'We can fight Hollywood with LA Noire tech'

'We can fight Hollywood with LA Noire tech'

By Rob Crossley

May 24th 2011 at 3:52PM

Team Bondi boss: MotionScan adds the best of Hollywood to a proven game formula

Game narratives are finally competing with Hollywood’s best because of breakthroughs in technology, the director of LA Noire has said.

Team Bondi founder Brendan McNamara said the unique ‘performance-capture’ technology behind LA Noire allows the games industry “to compete head-on with film and TV in terms of storytelling”.

LA Noire has grown to become one of the most successful new game IPs in years, willing widespread acclaim and selling over a million units worldwide.

Central to its success is the MotionScan tech that many are saying adds groundbreaking levels of fidelity to character animation.

The MotionScan process films actors with over 30 surrounding cameras, and then maps each inch of facial movement onto a 3D character model.

The result is a meticulous attention to detail, and character models capable of conveying deeper subtleties of human emotion.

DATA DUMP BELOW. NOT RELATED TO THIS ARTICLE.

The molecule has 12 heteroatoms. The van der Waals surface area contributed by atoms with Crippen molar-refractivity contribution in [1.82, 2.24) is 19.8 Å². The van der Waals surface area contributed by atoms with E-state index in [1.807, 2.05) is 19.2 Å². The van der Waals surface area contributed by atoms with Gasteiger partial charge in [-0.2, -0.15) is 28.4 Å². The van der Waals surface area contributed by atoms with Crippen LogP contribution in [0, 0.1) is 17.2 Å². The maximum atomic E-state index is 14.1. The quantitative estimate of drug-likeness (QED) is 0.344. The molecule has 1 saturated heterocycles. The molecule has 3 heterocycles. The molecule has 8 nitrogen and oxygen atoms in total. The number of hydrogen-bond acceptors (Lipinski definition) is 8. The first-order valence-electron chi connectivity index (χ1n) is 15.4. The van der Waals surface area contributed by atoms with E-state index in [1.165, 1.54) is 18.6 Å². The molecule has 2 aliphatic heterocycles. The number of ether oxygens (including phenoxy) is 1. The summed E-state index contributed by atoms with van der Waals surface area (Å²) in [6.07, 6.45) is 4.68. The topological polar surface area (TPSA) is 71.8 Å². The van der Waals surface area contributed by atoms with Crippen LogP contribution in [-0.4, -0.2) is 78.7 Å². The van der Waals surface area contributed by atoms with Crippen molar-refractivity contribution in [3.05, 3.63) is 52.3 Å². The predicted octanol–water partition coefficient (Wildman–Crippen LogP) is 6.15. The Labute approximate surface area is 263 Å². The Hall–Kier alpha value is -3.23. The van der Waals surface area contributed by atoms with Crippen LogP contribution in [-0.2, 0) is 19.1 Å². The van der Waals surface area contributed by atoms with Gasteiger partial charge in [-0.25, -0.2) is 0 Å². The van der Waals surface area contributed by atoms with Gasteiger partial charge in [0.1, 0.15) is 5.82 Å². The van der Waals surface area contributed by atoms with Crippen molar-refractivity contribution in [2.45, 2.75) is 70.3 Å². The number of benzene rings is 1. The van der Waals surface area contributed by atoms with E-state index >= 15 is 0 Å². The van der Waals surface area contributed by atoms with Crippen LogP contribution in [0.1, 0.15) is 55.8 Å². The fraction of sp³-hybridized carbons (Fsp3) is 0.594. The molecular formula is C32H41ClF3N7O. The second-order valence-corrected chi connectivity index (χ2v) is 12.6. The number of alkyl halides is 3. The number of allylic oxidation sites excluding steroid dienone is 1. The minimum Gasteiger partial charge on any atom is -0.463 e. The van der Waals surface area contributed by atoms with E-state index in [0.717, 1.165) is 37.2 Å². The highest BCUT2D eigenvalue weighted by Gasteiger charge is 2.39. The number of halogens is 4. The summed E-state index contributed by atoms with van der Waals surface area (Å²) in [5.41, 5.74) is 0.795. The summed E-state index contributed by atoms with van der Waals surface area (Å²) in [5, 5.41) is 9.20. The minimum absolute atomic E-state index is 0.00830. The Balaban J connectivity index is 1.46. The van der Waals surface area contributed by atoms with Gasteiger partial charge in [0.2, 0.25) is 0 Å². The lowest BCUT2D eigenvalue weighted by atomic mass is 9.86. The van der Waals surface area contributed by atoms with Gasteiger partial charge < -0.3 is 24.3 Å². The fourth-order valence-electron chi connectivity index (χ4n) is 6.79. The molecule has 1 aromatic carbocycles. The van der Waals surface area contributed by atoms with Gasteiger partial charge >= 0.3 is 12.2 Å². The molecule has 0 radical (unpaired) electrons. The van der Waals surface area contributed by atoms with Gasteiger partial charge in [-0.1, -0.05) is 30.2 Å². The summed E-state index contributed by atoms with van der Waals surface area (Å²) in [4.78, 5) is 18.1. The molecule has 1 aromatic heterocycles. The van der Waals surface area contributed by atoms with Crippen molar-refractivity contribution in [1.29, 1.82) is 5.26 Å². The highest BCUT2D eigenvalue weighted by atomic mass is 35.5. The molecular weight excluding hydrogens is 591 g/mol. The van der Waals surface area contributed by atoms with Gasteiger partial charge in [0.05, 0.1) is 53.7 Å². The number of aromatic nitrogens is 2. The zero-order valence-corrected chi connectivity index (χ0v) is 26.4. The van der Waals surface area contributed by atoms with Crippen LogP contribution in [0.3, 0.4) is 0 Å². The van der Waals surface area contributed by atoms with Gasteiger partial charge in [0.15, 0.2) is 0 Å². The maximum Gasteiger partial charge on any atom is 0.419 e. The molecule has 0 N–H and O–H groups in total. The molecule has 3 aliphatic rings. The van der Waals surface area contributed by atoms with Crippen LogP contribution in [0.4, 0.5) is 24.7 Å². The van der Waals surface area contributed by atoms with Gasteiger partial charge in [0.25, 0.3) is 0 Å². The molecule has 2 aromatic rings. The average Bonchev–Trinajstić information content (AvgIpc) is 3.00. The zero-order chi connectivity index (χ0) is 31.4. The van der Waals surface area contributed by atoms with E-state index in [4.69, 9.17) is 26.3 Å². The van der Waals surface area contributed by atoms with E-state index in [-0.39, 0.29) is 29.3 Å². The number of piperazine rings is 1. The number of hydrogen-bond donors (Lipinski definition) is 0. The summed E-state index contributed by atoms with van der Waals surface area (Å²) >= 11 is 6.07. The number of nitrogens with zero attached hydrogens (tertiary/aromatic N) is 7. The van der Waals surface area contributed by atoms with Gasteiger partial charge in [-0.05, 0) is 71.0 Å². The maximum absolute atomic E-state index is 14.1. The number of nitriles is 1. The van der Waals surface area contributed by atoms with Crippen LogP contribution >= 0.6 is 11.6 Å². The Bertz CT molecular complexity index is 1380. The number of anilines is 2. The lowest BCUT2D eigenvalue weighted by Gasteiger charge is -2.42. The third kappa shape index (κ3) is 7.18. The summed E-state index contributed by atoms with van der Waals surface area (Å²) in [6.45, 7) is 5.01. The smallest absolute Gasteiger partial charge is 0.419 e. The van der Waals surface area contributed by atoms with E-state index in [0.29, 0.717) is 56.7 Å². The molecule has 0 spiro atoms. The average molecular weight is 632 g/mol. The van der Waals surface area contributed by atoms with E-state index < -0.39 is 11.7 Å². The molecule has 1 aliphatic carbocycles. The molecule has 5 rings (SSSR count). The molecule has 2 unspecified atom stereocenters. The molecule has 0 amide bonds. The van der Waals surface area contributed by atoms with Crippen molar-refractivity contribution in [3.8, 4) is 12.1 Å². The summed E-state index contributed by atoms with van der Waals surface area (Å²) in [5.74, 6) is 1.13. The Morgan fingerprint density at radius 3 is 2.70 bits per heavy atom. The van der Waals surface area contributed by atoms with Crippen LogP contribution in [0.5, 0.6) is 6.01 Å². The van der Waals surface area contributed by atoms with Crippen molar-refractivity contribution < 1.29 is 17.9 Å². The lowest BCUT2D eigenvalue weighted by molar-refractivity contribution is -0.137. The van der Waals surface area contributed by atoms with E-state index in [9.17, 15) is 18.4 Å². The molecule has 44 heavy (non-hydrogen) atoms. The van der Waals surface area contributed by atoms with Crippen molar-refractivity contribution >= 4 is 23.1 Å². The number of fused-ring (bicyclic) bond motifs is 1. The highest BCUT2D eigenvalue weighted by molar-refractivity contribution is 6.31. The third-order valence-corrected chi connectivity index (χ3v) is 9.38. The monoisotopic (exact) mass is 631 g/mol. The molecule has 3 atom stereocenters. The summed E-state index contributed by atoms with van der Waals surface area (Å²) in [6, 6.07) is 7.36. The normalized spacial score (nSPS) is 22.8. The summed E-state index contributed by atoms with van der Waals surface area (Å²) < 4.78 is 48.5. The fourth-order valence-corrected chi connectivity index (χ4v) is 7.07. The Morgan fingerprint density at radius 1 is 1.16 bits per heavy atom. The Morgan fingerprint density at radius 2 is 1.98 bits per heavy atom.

Speaking to the BBC
, McNamara said this use of quality acting means games can capture the past parts of cinema to create something new altogether.

"If you take all the strengths of what's great about a video game and you take all the strengths of what's great about cinema and film you can get this amazing new product and what that means is video games become the pre-eminent entertainment form for the 21st century," he said.

In April, McNamara told Develop he was hoping the MotionScan technology could expand to capture full body animations.

How many other game studios will want to licence MotionScan is a matter of debate. Many studios appear impressed, but cautious of processor costs.

McNamara explained, however, that it’s more than games companies hoping to buy the tech.

"We've had all sorts of approaches from different people wanting to use it for medicine and for security and people like law enforcement wanting it for lying simulators to show operatives how to read faces,” he said.